Vertical Variability of Biomass Burning Aerosols over Southeast Atlantic and Radiative Impact

Monday, December 10, 2018 - 12:05
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Elevated biomass burning aerosols interact with clouds thermodynamically by perturbing the lower atmosphere thermal structure as well as microphysically. These effects strongly depend on the vertical distribution and optical properties of aerosols in the long-distance transport (Feng et al., 2016). On the other hand, the evolution of biomass burning aerosols is also modulated by clouds. Global climate models have a poor representation of the vertical extent of the aerosol layers when transported far from the biomass burning sources in South Africa (Das et al. 2017). In this study, we examine vertical and seasonal variability of biomass burning aerosols simulated by the global climate model CAM5, compared with the ARM Mobile Facility 1 (AMF-1) observations from the DOE LASIC campaign (2016-2017) on Ascension Island (AI).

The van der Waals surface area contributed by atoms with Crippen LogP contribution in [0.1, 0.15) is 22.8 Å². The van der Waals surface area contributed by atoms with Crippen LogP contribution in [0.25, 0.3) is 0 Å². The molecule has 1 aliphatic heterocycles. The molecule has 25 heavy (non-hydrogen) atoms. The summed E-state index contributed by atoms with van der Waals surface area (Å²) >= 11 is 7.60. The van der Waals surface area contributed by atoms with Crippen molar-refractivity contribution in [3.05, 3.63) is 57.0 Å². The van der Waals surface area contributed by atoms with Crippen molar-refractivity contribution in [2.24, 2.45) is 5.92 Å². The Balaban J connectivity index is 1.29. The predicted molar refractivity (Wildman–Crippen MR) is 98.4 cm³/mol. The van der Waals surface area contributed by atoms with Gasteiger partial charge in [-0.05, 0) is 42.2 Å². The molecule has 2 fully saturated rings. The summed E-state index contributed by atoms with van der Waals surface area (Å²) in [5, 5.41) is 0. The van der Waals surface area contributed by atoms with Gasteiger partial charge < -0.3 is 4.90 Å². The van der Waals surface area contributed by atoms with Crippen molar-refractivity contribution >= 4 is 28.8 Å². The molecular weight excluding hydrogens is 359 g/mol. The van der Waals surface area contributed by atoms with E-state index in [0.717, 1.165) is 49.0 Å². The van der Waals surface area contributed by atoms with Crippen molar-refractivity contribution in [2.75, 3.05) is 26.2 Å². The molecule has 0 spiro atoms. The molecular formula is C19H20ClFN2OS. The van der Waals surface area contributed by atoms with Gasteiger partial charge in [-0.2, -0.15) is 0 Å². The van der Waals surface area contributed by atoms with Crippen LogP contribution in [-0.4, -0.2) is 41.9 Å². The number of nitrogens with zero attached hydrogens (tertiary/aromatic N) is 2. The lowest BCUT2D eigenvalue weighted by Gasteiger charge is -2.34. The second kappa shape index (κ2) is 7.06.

During the peak biomass burning season (June-August), smoke is present within and above the boundary layer, as expressed with large extinction values in the Micro-Pulse Lider (MPL) retrievals on AI. The MPL-retrieved monthly mean aerosol extinction in the boundary layer is up to 100~200 Mm-1, compared to low values around 20 Mm-1 in the clean marine environment. Surface aerosol optical measurements indicate that the increased aerosol extinction and absorption are dominated by the fine-mode aerosols coincident with the high black carbon concentrations (>1000 ng/m3), suggesting non-marine sources. This temporal variability is simulated consistently by CAM5, although the model underestimates the surface absorption by about 50%, possibly related to emission sources. Incorporation of enhanced absorption by BrC improves the model-simulated aerosol absorption and spectral dependence. In the free troposphere, MPL shows that the smoke layer is present between 1.5 to 3 km in July and extends higher to about 4 km in August. The retrieved extinctions from MPL are lower in the elevated smoke layer (below 50 Mm-1) than in the boundary layer possibly due to lower relative humidity. CAM5 is able to capture the elevated smoke layer between 2-4 km with the maximum value of about 40 Mm-1 around 3 km over this region, similar to the MPL data. In addition, the model predictions indicate biomass burning aerosols at 3 km are more absorbing than the boundary layer aerosols over AI, e.g., the monthly mean absorption coefficient for September is 9 Mm-1 at 3 km and 3.5 Mm-1 at surface in the model. These aerosol-induced changes in the lower-troposphere heating rate profile are examined with observed and modeled extinctions. We also compare the MPL extinction profiles with satellite CALIPSO and CATS retrievals along the plume transport tracks during LASIC. Direct radiative effects of biomass burning aerosols are estimated.

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